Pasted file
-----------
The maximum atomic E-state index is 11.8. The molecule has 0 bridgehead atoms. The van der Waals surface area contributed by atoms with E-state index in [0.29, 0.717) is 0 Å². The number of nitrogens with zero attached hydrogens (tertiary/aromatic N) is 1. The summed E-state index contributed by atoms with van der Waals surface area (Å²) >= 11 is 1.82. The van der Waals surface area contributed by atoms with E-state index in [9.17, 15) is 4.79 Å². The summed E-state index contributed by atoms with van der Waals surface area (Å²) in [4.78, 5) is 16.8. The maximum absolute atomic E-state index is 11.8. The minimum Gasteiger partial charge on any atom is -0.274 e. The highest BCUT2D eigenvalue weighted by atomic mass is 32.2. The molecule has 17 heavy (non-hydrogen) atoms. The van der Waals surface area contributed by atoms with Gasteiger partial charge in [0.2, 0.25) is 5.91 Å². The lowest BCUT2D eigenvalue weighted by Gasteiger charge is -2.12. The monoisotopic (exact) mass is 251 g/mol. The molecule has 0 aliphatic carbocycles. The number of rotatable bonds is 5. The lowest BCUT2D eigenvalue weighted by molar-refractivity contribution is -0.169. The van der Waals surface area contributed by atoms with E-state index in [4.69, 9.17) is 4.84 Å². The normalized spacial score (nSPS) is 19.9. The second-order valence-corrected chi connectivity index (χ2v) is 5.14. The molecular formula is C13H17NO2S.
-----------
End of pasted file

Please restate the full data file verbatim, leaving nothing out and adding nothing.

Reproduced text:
The maximum atomic E-state index is 11.8. The molecule has 0 bridgehead atoms. The van der Waals surface area contributed by atoms with E-state index in [0.29, 0.717) is 0 Å². The number of nitrogens with zero attached hydrogens (tertiary/aromatic N) is 1. The summed E-state index contributed by atoms with van der Waals surface area (Å²) >= 11 is 1.82. The van der Waals surface area contributed by atoms with E-state index in [9.17, 15) is 4.79 Å². The summed E-state index contributed by atoms with van der Waals surface area (Å²) in [4.78, 5) is 16.8. The maximum absolute atomic E-state index is 11.8. The minimum Gasteiger partial charge on any atom is -0.274 e. The highest BCUT2D eigenvalue weighted by atomic mass is 32.2. The molecule has 17 heavy (non-hydrogen) atoms. The van der Waals surface area contributed by atoms with Gasteiger partial charge in [0.2, 0.25) is 5.91 Å². The lowest BCUT2D eigenvalue weighted by Gasteiger charge is -2.12. The monoisotopic (exact) mass is 251 g/mol. The molecule has 0 aliphatic carbocycles. The number of rotatable bonds is 5. The lowest BCUT2D eigenvalue weighted by molar-refractivity contribution is -0.169. The van der Waals surface area contributed by atoms with E-state index in [4.69, 9.17) is 4.84 Å². The normalized spacial score (nSPS) is 19.9. The second-order valence-corrected chi connectivity index (χ2v) is 5.14. The molecular formula is C13H17NO2S.